08/25/2011 09:07 am ET Updated Dec 06, 2017

'Dumbbell Nebula' Ink Blot Test: Nebula Appears Different With NASA's Spitzer Telescope (PHOTOS)

The Dumbbell Nebula has a few different faces.

Messier 27, commonly referred to as "the Dumbbell Nebula" because of its unique shape, might not exactly look like what scientists once thought it did, ScienceDaily explains.

Imaged for the first time by NASA's Spitzer telescope, the cloud of material expelled by a burnt out star seems to look a little different than usual.

The difference in images stems from Spitzer's use of infrared imaging. This new shot looks vastly different in many ways than previous ones.

"It is interesting how different Spitzer's view of the Dumbbell looks compared to optical images," said Dr. Joseph Hora, the principal investigator of the observations from the Harvard Smithsonian Center for Astrophysics told NASA.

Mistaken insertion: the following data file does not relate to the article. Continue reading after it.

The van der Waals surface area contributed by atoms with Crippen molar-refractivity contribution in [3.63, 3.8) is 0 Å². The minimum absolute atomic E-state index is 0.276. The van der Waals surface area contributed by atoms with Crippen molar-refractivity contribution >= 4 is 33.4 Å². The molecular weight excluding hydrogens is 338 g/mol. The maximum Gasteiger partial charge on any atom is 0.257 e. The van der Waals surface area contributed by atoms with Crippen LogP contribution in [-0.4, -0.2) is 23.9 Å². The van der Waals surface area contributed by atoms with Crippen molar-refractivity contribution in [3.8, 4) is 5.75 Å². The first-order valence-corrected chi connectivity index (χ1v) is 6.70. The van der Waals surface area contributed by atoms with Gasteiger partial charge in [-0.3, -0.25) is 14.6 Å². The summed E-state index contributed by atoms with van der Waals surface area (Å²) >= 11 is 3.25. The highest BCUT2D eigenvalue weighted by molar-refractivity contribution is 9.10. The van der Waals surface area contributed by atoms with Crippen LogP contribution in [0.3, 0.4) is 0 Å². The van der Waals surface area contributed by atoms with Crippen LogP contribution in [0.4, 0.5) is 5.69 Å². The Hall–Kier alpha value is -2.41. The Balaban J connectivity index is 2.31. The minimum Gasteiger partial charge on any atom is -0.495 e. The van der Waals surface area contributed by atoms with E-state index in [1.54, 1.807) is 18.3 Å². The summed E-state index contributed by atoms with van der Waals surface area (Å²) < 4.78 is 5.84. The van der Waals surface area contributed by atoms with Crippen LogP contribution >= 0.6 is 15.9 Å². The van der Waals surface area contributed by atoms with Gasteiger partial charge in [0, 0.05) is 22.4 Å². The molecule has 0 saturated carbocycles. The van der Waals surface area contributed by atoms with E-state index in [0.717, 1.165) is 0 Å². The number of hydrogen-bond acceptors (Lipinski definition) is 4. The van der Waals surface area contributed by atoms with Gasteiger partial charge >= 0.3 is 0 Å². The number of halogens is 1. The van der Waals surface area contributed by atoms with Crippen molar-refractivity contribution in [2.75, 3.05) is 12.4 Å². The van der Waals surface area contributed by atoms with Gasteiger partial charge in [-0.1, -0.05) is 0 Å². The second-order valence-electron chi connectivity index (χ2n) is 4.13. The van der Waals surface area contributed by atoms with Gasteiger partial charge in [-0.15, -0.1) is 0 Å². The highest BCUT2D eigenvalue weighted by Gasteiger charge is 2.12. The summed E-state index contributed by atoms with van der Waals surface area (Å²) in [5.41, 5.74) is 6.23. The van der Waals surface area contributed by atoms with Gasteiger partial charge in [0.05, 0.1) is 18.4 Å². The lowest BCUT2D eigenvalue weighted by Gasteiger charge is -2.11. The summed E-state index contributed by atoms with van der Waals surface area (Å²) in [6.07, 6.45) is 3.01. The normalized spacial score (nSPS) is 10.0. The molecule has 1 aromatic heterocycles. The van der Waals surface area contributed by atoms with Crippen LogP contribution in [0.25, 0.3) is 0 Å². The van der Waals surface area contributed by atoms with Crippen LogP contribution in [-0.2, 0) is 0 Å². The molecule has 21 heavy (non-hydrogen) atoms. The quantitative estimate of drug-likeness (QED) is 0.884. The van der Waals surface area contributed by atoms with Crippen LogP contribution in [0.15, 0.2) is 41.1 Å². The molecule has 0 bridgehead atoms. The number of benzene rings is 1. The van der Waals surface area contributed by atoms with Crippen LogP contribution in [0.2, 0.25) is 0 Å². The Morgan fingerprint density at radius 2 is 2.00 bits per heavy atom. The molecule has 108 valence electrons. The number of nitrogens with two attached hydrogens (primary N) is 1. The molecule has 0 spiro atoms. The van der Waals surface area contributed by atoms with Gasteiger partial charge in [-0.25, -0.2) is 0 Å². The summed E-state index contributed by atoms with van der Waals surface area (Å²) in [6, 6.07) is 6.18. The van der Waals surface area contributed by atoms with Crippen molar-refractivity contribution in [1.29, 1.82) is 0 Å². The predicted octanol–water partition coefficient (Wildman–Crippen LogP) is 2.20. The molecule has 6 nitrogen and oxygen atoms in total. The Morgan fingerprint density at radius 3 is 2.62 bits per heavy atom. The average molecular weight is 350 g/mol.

Though the gas from this nebula comes from a burnt-out white dwarf star, it may one day be recycled in the creation of a new one. Gas like this may be "helping to fuel the next generation of stars."

What do you think the nebula looks like?

For more images, check out a 3D version of the Orion Nebula here and a stunning image of the Carina Nebula here.

The Spitzer Telescope's image of the Dumbbell Nebula:

A previous image, via the ESO: